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Northport looks to control flooding, contamination of harbor

Flooding in Northport Village after a hard rain

Flooding in Northport Village after a hard rain falls is common. Village officials are studying ways to address flooding on Main Street and improve the quality of storm water before it runs into the harbor. Aug. 26, 1999. Photo Credit: Ron Richards

Northport officials are assessing two proposals to address flooding on Main Street and improve the quality of storm water before it runs into the harbor.

Melville-based Nelson, Pope & Voorhis and Ronkonkoma-based J.R. Holzmacher Consulting Engineers on May 24 presented village officials with proposals that would reroute, capture and clean storm water.

The winning vendor would start with a study of the village’s water flow and drainage, and then make specific project recommendations.

Flooding on Main Street is a chronic problem in Northport during heavy rainfalls. The surrounding hills funnel rainwater runoff directly onto the street and into the bay — along with any pollutants it carries.

Addressing the flooding and runoff is the latest in a yearslong effort by village trustees to improve water quality. Their efforts include a $14 million upgrade to the sewage treatment plant that has reduced nitrogen discharge to an average of about 4 pounds per day — down from 18.6 pounds per day in 2013, Trustee Damon McMullen said.

Deputy Mayor Henry Tobin said the flooding has “long afflicted” Main Street, and that the excess water on the road can be hazardous for pedestrians and drivers, erode and damage the roads, and affect businesses on the strip between Ocean Avenue and the water’s edge.

“One of the major reasons Northport provides a high quality of life for residents and businesses is the recreational, commercial and scenic value of our harbor,” Tobin said. “A cleaner harbor enhances all of that.”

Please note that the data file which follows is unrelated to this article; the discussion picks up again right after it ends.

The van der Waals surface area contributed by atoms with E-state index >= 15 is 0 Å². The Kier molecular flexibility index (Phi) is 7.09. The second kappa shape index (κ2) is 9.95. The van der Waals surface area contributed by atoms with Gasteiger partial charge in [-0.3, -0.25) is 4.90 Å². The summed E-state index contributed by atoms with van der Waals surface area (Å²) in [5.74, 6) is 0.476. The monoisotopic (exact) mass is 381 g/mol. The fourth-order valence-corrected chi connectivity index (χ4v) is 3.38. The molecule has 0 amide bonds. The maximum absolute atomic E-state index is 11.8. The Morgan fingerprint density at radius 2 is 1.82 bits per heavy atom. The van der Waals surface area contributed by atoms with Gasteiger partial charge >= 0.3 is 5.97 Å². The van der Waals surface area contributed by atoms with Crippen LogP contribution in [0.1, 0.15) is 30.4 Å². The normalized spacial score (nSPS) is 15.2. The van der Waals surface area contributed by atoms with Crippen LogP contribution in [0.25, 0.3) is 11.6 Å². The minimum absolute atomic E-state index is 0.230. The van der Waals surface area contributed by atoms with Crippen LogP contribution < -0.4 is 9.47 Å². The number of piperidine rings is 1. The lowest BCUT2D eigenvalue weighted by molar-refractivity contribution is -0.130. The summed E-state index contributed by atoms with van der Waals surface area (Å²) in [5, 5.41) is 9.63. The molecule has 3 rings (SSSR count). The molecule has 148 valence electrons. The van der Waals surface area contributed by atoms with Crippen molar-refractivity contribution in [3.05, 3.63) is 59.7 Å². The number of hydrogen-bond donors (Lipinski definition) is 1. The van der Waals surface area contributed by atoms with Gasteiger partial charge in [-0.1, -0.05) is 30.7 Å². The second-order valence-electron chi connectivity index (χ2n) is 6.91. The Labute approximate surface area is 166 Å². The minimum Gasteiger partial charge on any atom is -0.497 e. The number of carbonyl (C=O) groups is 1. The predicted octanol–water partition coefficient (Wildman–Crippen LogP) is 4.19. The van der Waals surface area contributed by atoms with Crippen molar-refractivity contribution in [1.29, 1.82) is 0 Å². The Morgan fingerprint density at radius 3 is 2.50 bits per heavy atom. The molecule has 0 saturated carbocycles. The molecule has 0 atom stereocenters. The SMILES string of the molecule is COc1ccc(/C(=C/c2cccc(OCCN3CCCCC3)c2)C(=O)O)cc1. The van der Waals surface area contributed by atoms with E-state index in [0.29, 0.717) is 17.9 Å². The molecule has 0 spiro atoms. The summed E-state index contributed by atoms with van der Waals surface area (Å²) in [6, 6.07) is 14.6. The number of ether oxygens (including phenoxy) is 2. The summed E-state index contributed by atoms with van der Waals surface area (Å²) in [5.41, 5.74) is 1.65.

The two proposals were similar and will be studied carefully before a selection is made, village officials said.

A key element in both plans is capturing the “first-flush” of storm water — the first flooding in heavy rains carries the most contaminants.

Most of the storm-water pool flows on Main Street at the base of hills at the edge of the harbor, which ultimately feeds Long Island Sound.

The two proposals included the same approaches to reducing flooding and cleaning runoff, including adding more recharge basins and catch basins to the village. Recharge basins capture rainwater and let it soak into the ground, while catch basins collect water and reroute it, typically to recharge basins, Tobin said.

Both companies also proposed incorporating rain gardens — a method of natural landscaping that captures runoff and cleans it through the soil. Rain gardens can filter out nitrogen, phosphorous and other harmful pollutants.

The final combination and placement of the different methods will be determined by the hydrology study, which will analyze the village terrain, including how the hills slope and direct water. Other factors, including the widths of streets and the area’s rainfall patterns, will also be part of the study.

The study will produce a map to help officials prioritize projects over time, eventually addressing flooding and storm-water contaminants beyond Main Street.

“We didn’t just want to cover Main Street; we want to cover more of the village,” Mayor George Doll said.

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